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Good morning, Portland! Time to shake off the three-day weekend haze, walk from your bed to your couch, and get to work!
Here are the headlines.
• Meanwhile, there's been a spike in COVID-19 cases in Central Oregon. Local public health officials say the increase can be traced back to before Deschutes County entered Phase 1 of the state's reopening plan.
Camping in downtown Portland has proliferated as access points like coffee shops, libraries and shelters closed down to battle the coronavirus. There's concern camp sweeps will resume before the shutdown is over. https://t.co/grDIAwSAlM— OPB (@OPB) May 24, 2020
• Joe Biden made his first public appearance since COVID-19 hit (and since he became the presumptive Democratic nominee for president) for Memorial Day. Both he and wife Jill Biden wore face coverings, as Donald Trump continued to not wear one.
• The headline says it all here: "A Black Man Bird-Watching in Central Park Asked a White Woman to Leash Her Dog. She Called the Cops.
• Most public school systems receive about half their funding from their state government—but with sales and income tax taking a nosedive across the country, schools all over the United States are facing a devastating drop in funds.
• Processing plants for factory farmed meat are starting to reopen, after many were shuttered because they were sites of COVID-19 outbreaks. But these meatpacking facilities aren't being transparent about how many employees currently have the coronavirus. That number is estimated to be over 5,000 across the country.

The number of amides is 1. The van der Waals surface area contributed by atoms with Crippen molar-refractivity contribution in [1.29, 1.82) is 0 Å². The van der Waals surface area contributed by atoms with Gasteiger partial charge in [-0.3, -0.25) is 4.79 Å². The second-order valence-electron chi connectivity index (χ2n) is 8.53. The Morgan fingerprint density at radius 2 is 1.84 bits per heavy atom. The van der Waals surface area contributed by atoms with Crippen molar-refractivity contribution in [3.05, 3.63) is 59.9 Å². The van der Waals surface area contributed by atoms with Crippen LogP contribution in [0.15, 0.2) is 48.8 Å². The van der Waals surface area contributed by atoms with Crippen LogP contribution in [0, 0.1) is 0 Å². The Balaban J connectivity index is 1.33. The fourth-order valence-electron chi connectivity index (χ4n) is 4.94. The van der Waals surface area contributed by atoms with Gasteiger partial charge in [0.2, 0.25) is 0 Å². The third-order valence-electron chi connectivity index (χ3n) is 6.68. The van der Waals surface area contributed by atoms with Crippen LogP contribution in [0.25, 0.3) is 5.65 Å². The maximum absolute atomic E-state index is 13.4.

• You've gotta see it to believe it:
In addition to believing in dangerous conspiracy theory QAnon, Oregon Senate candidate Jo Rae Perkins also sells some very.... interesting jewelry online.https://t.co/E0i4BYJydK— Portland Mercury 🗞 (@portlandmercury) May 22, 2020
• Sitting Portland City Council Commissioner Chloe Eudaly faces a runoff with former professor Mingus Mapps in her bid for reelection. Both candidates are trying to claim the votes that went to former Portland mayor Sam Adams in the primary—our Alex Zielinski has all the details.
• As artists of all stripes continue to adjust to the reality of this pandemic and the impact it has had on their ability to create and earn a living from their work, two local arts organizations are stepping up with offers of financial help.
• "In these unprecedented times," indeed:
Obsessed with this image. pic.twitter.com/tJ6RuVNL88— Laura (@_SaturnReturn) May 24, 2020